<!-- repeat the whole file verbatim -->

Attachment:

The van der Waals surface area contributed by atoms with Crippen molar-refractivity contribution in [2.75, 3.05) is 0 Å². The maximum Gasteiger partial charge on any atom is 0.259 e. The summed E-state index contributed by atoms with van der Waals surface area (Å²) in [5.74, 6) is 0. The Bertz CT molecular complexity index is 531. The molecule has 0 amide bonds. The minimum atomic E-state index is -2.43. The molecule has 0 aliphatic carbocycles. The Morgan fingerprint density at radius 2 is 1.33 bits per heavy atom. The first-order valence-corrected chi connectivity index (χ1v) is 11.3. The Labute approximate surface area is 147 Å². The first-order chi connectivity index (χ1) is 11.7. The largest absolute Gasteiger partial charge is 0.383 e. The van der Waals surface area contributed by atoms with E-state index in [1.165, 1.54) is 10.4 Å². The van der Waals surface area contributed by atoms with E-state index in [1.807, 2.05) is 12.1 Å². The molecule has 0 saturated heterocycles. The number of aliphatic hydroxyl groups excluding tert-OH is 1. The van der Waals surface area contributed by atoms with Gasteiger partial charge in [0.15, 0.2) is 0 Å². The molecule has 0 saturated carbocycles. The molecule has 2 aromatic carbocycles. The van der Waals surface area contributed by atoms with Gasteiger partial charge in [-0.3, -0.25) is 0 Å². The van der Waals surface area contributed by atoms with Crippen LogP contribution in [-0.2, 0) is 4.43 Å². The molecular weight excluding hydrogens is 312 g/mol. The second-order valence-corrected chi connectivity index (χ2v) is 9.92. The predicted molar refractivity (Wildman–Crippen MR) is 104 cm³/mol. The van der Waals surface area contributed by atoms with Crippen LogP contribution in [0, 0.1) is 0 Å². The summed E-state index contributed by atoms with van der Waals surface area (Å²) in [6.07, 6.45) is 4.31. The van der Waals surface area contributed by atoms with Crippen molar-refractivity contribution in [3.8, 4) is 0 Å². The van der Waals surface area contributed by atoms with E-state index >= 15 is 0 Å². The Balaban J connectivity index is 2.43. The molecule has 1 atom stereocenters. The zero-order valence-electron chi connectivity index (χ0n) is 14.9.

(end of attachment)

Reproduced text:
The van der Waals surface area contributed by atoms with Crippen molar-refractivity contribution in [2.75, 3.05) is 0 Å². The maximum Gasteiger partial charge on any atom is 0.259 e. The summed E-state index contributed by atoms with van der Waals surface area (Å²) in [5.74, 6) is 0. The Bertz CT molecular complexity index is 531. The molecule has 0 amide bonds. The minimum atomic E-state index is -2.43. The molecule has 0 aliphatic carbocycles. The Morgan fingerprint density at radius 2 is 1.33 bits per heavy atom. The first-order valence-corrected chi connectivity index (χ1v) is 11.3. The Labute approximate surface area is 147 Å². The first-order chi connectivity index (χ1) is 11.7. The largest absolute Gasteiger partial charge is 0.383 e. The van der Waals surface area contributed by atoms with E-state index in [1.165, 1.54) is 10.4 Å². The van der Waals surface area contributed by atoms with E-state index in [1.807, 2.05) is 12.1 Å². The molecule has 0 saturated heterocycles. The number of aliphatic hydroxyl groups excluding tert-OH is 1. The van der Waals surface area contributed by atoms with Gasteiger partial charge in [0.15, 0.2) is 0 Å². The molecule has 0 saturated carbocycles. The molecule has 2 aromatic carbocycles. The van der Waals surface area contributed by atoms with Gasteiger partial charge in [-0.3, -0.25) is 0 Å². The van der Waals surface area contributed by atoms with Crippen LogP contribution in [-0.2, 0) is 4.43 Å². The molecular weight excluding hydrogens is 312 g/mol. The second-order valence-corrected chi connectivity index (χ2v) is 9.92. The predicted molar refractivity (Wildman–Crippen MR) is 104 cm³/mol. The van der Waals surface area contributed by atoms with Crippen LogP contribution in [0, 0.1) is 0 Å². The summed E-state index contributed by atoms with van der Waals surface area (Å²) in [6.07, 6.45) is 4.31. The van der Waals surface area contributed by atoms with Crippen molar-refractivity contribution in [3.8, 4) is 0 Å². The van der Waals surface area contributed by atoms with E-state index >= 15 is 0 Å². The Balaban J connectivity index is 2.43. The molecule has 1 atom stereocenters. The zero-order valence-electron chi connectivity index (χ0n) is 14.9.